Why should I present?!
You might think that you’re unqualified to present, or you may have little to no experience speaking. That’s okay. I’m not a professional speaker either, but my experiences in speaking at JWC have been worth it. Each of us has something to share. You might have experience in something people want to know about. It’s okay if you’re normally not comfortable speaking. I have a few tips that can help, based on my first and second experiences speaking at JWC.
I’m not a public speaker!!
That’s fine. As I said, neither am I. The irony is, I used to be known in Apple circles as the king of Keynote. I would prep other’s presentations and give them tips on speaking, but I didn’t do it myself. In fact, I was scared to speak at JWC 2013 in Boston because I realized, “I’m supposed to be a pro at this, and I’m not!”
My first time presenting That year was my first experience giving a talk on Joomla, and my first public tech talk in maybe 10 years. I was terrified. I practiced on my giant laptop screen (I had a 17” at the time) but only sort of went through some things on screen and didn’t speak it out. I had no idea how long my talk was. I tried to fit in too much (“let’s build an entire website in my 45 min talk!”).
When I got to the room and plugged my laptop in, my mirrored screen resolution dropped WAY down. Right out of the gate I was standing in front of a room full of people and my entire demo environment was completely off (and less than half the size I had practiced with). As I started working I realized since I hadn’t REALLY practiced, I hadn’t filled in the gaps on some of my techniques. I was sweating badly and worried I’d let the audience down. Lots of ums, uhs, and “well, I had meant to go over this, but we’ll skip it for now.”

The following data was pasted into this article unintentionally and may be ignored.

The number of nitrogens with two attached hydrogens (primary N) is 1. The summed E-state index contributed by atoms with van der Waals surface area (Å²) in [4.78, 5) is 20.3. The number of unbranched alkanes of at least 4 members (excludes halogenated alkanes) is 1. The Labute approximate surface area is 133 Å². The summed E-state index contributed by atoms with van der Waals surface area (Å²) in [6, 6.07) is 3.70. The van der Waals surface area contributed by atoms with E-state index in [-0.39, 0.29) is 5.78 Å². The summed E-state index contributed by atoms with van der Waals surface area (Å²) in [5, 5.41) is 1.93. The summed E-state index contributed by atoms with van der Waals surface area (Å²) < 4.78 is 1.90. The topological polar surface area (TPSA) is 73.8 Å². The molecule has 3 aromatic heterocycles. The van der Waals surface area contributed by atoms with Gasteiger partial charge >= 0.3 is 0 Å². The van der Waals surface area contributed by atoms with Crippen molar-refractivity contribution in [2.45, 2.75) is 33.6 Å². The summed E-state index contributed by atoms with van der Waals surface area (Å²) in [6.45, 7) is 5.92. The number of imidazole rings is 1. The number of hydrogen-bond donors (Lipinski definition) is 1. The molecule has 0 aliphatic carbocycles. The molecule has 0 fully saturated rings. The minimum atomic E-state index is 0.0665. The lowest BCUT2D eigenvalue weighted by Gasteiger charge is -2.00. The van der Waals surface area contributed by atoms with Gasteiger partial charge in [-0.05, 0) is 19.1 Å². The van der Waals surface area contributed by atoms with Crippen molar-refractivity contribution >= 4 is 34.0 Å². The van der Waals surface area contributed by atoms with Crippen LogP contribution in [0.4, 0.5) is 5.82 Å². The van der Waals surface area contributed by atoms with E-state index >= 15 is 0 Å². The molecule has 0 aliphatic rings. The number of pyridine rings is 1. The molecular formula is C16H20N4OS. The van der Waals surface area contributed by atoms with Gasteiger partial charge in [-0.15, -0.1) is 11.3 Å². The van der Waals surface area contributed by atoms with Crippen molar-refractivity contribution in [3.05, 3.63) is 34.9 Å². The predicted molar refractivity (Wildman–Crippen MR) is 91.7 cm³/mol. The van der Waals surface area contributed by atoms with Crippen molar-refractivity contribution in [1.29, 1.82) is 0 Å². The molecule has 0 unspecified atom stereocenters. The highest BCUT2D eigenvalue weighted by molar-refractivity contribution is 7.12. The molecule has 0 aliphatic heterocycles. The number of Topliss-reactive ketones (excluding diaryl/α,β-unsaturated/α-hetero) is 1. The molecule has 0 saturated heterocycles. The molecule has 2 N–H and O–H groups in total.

Learning from experience
I got a chance to speak again at JWC 2015 in India. This time, I knew what to prepare for. I worked on more slides and a bit less live coding. I took screen shots of some of my coding examples so I could just show them on slides and explain them. I trimmed down my content in case there were lots of questions. I was less worried about going too short than I was of going too long since you can always drag out a Q&A question or have a few “extras” in your pocket if you go short.
The morning of my session, I got up early and practiced in front of a mirror with a timer running. This helped me fix any places I stumbled over something, and there were a few. I tweaked my slides, trimmed a bit more, and ran through it a second time. By now I was much more comfortable with my content, and I had run through my coding examples twice now, realizing where I might get hung up.
I also remembered something I had done years ago at another tech session...work the audience. Come into the room and meet and greet some of the attendees. Find the familiar faces. Ask a few names. In this case, someone I knew was right in the front row and as it turns out, he used a lot of the techniques I was sharing about so it was nice to get a bit of audible “Oh yeah, I love doing that” from the front row. If you have to, find a friend to be your cheerleader and bring them into the session. It really can help.
Share your passion!
Overall, I found that once I had practiced and knew my material, I really enjoyed teaching people what I love to do myself. It’s human nature when you discover something cool to want to share it with others. Presenting at JWC is a way to do that. Bring your cool thing, be it an idea, a technique, your case study on a component or site. Whatever that thing is you wish you could share with others, let JWC 2016 be the platform to share.
So gather your thoughts, put together a title, outline and a bio. Find a nice photo of yourself and go submit for a session at JWC 2016. Trust me, you’ll be happy you did.
Visit https://conference.joomla.org/call-for-speakers and be a part of another great Joomla event